A qualitative study examining the health system’s response to COVID-19 in Sierra Leone

Hana Stone, Emma Bailey, Haja Wurie, Andrew Leather, Justine Davis, Hakon Bolkan, Stephen Sevalie, Daniel Youkee, Divya Parmar

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The paper examines the health system's response to COVID-19 in Sierra Leone. It aims to explore how the pandemic affected service delivery, health workers, patient access to services, leadership, and governance. It also examines to what extent the legacy of the 2013- 16 Ebola outbreak influenced the COVID-19 response and public perception. Using the WHO Health System Building Blocks Framework, we conducted a qualitative study in Sierra Leone where semi-structured interviews were conducted with health workers, policymakers, and patients between Oct-Dec 2020. We applied thematic analysis using both deductive and inductive approaches. Twelve themes emerged from the analysis: nine on the WHO building blocks, two on patients' experiences, and one on Ebola. We found that routine services were impacted by enhanced infection prevention control measures. Health workers faced additional responsibilities and training needs. Communication and decision-making within facilities were reported to be coordinated and effective, although updates cascading from the national level to facilities were lacking. In contrast with previous health emergencies which were heavily influenced by international organisations, we found that the COVID-19 response was led by the national leadership. Experiences of Ebola resulted in less fear of COVID-19 and a greater understanding of public health measures. However, these measures also negatively affected patients' livelihoods and their willingness to visit facilities. We conclude, it is important to address existing challenges in the health system such as resources that affect the capacity of health systems to respond to emergencies. Prioritising the well-being of health workers and the continued provision of essential routine health services is important. The socio-economic impact of public health measures on the population needs to be considered before measures are implemented.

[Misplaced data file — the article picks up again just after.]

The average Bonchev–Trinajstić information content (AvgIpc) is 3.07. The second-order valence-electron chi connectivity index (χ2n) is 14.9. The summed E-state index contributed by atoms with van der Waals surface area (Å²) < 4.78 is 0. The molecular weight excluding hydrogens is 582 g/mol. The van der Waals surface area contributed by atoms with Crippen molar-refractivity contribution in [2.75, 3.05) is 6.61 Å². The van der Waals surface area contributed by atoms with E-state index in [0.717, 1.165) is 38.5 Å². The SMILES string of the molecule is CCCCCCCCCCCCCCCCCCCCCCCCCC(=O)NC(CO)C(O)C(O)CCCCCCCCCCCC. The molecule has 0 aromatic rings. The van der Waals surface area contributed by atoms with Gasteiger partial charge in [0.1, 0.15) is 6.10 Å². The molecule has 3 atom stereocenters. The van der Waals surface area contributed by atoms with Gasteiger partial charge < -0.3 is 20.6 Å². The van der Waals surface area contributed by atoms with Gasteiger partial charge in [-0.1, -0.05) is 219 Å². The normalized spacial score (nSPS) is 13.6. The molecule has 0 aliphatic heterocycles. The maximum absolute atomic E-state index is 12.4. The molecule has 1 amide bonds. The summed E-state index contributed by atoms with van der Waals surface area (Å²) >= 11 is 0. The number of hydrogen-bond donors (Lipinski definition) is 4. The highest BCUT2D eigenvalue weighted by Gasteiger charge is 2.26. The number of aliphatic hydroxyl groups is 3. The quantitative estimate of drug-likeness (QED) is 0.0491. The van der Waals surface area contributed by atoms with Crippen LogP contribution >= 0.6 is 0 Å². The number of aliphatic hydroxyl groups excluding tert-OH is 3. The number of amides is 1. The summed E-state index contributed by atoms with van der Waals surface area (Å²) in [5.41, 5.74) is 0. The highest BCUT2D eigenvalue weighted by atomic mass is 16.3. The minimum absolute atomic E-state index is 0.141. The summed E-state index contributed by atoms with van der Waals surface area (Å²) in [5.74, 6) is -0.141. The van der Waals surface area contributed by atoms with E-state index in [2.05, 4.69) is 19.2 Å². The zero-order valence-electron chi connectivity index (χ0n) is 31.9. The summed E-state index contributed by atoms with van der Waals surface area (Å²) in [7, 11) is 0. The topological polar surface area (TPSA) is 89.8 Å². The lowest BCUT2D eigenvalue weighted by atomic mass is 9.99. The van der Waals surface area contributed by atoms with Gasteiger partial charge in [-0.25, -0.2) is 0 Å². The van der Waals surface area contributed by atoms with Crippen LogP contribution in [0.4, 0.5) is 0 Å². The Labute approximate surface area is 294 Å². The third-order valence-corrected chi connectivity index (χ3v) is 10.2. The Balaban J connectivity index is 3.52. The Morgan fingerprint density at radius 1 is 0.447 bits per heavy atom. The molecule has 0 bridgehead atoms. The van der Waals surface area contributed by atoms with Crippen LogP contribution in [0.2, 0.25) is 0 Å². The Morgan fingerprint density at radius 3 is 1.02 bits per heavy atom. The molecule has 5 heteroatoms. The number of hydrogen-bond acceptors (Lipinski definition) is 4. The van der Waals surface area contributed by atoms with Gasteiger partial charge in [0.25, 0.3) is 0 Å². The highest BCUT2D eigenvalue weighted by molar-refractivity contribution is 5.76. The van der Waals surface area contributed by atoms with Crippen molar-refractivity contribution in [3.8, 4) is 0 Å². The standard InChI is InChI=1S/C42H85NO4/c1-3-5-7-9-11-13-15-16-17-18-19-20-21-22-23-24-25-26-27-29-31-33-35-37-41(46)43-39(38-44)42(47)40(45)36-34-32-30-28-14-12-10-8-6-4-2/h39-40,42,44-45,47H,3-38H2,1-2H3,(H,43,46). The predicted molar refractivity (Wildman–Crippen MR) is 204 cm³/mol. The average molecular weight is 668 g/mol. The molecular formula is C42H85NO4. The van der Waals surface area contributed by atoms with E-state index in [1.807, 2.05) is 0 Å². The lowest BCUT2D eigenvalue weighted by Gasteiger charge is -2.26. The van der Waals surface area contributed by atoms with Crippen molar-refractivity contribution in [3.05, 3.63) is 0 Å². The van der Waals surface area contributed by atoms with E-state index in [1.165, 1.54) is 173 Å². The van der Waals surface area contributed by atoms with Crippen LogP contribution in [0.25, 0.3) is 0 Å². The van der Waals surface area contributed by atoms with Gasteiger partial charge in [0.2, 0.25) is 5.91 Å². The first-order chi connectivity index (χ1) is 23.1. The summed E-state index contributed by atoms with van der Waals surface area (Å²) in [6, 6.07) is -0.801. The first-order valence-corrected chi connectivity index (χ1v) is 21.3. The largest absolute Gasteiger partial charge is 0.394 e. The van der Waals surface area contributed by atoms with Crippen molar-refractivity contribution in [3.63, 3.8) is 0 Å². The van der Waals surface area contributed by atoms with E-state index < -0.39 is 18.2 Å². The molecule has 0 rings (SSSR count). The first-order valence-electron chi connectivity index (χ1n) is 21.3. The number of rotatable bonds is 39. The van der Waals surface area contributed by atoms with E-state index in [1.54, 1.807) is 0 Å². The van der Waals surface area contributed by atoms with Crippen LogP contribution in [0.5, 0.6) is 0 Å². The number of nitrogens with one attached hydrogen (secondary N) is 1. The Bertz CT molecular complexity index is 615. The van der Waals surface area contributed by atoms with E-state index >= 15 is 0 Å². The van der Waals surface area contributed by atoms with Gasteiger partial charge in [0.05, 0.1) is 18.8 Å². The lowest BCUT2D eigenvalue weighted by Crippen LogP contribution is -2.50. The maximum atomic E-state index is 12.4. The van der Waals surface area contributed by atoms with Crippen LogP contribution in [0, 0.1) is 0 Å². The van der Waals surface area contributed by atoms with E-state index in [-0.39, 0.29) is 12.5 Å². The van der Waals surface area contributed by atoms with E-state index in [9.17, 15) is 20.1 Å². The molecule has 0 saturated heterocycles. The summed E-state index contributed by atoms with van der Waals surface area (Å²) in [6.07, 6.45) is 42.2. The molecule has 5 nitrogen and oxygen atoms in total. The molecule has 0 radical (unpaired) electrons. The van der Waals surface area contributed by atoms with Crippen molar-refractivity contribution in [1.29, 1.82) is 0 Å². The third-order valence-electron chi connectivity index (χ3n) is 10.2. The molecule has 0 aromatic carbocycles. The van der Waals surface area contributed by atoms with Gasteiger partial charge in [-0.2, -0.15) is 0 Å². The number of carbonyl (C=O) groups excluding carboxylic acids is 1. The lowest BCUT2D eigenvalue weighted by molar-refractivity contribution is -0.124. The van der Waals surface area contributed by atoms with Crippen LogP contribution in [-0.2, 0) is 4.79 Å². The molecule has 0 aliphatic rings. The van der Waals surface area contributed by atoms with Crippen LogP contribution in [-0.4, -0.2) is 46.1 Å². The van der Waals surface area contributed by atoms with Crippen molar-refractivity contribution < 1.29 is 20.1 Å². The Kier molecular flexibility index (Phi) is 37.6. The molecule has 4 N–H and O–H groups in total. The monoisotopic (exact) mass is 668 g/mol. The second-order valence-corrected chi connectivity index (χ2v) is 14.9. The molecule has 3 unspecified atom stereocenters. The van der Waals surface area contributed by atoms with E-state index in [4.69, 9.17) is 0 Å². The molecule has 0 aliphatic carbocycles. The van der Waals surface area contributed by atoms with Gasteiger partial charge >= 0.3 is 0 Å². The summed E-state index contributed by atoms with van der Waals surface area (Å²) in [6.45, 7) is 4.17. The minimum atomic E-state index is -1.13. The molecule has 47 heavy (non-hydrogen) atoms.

Original languageEnglish
Article numbere0294391
JournalPLoS One
Issue number2 February
Publication statusPublished - 2 Feb 2024

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